Hereditary Inflicts Emotional Terror and Cements Itself as an Instant Horror Classic (Review)

by | Jun 8, 2018

It is very easy to see why Hereditary had an incredible amount of buzz after this year’s Sundance. New director Ari Aster comes onto the scene and has one of the most confident horror visions and well-crafted screenplays EVER. Not just in the past 10 years, but of all time. Everything you’ve been hearing about Hereditary being a modern-day “Exorcist” is true. Not only is it a horror film, but in some ways it’s a dramatic look at the evils we inherit from our family. Believe the hype.

When the matriarch of the Graham family passes away, her daughter’s family begins to unravel cryptic and increasingly terrifying secrets about their ancestry.

The first aspect of Hereditary that needs to be talked about is lead actress Toni Collette. Her performance as Annie is one of the best in years and is 100% Oscar-worthy. Her character transformation is absolutely unbelievable and horrific to witness and it is beyond easy to be transfixed on her character throughout the two-hour runtime. Gabriel Byrne turns in a subtle, yet effective performance as well. As a whole, the entire cast is strong and directed well by Ari Aster. Alex Wolff surprised me as the son Peter. The trailers did a good job of not showing how big of a role he actually has. In simple terms, Hereditary is a study of a family going to Hell. One can imagine how spine-chilling a story like this could be, but let me say this right now: YOU’RE NOT READY. This movie takes a turn that and descends into territory that is rarely seen on a big screen.

As seen in the trailer, Annie’s mother passes away and she is having trouble processing the loss. Her mom was a very secretive woman who lead a mysterious and troubling life. Her husband Steve is very passive about the entire situation and that leads to Annie dealing with her thoughts on her own. There is something putrid at the core of this family, and throughout the film the audience gets to see what exactly it is. Some of what makes up the core of the disease in this family is very hard to watch, but even harder to look away from.

Hereditary is definitely a horror movie, no doubt about it. However deep down there is some extremely dark humor there, especially in the film’s climax. This does not mean that it is laugh out loud funny, but just unexpected subtle dark humor. Other than that, it can almost be classified as a drama as well. Hereditary takes its sweet time. This is not a horror movie that will make you jump every 5 minutes with cheesy, cheap scares. It is a slow burn character study that terrorizes the audience with realism and emotional dread. It recalls some vibes from 2016’s The Witch (also a product of A24). It is not the same movie story wise, but it takes its time like The Witch and actually has character development and well-written dialogue.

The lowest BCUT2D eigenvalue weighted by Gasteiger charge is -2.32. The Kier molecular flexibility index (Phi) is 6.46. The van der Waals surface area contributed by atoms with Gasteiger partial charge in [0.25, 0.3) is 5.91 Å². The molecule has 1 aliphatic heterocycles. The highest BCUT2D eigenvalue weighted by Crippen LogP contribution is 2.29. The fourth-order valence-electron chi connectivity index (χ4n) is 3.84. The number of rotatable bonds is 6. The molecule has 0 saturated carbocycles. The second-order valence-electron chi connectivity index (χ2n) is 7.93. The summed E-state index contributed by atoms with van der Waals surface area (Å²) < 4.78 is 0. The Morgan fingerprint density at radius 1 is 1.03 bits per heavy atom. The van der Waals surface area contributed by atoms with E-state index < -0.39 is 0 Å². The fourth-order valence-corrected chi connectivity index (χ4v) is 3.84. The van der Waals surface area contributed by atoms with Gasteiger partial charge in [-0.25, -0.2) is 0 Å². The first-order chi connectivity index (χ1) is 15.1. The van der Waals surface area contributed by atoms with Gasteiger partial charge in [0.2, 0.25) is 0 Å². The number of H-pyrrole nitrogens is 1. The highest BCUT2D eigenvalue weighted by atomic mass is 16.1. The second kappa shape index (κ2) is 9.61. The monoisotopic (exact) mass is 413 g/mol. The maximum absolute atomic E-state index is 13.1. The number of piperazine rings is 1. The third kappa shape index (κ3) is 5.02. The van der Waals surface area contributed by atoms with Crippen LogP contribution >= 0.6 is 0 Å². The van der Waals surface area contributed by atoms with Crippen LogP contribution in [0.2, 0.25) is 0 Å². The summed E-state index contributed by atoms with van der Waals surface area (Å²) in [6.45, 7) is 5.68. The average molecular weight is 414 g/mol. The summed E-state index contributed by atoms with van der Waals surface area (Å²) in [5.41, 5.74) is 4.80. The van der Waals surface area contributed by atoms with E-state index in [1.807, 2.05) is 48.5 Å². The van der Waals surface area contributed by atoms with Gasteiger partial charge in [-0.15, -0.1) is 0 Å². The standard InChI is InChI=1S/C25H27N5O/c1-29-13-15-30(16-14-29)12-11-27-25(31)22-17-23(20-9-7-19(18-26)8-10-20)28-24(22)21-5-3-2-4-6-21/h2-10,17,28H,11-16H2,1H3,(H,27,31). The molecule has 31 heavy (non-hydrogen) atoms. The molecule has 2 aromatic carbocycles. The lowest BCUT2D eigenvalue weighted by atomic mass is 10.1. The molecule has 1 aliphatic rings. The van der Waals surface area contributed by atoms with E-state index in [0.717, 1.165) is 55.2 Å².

Technically speaking, the cinematography and the score are both appropriate to the story and incredibly pleasing. There is no shaky-cam in this one, almost all on a dolly and/or steadicam. The camera work makes the audience feel like they’re manoeuvring through the house with our cast. You combine that with the sound design and the score, and it makes for a very unsettling experience. There are also some really cool visual/special effects that weren’t expected, but they added a lot to the story.

Hereditary is one of those rare screenplays that grips the audience and holds them until the credits roll. The movie starts out a bit slow, but it’s not boring. There is an event that occurs in the 2nd act that is shocking and from there, you’re in. It feels like you’re watching something that you’re not supposed to be seeing.

This one will require multiple viewings mainly because of the subject matter. It very well might be the best movie of 2018 though, and it realistically could get attention from The Academy if A24 makes the push. Toni Collette deserves a nomination and Ari Aster deserves one as well for the screenplay. It’s time for The Academy to start recognising more great horror movies. Some progress was made with last year’s Get Out (which I was not a fan of, but most people were), so maybe Hereditary with get the recognition it deserves. Go see it the night it comes out, and prepare to take a bath in Holy Water afterwards. I’ll say it again: BELIEVE. THE. HYPE.

Rating: [star rating=”5″]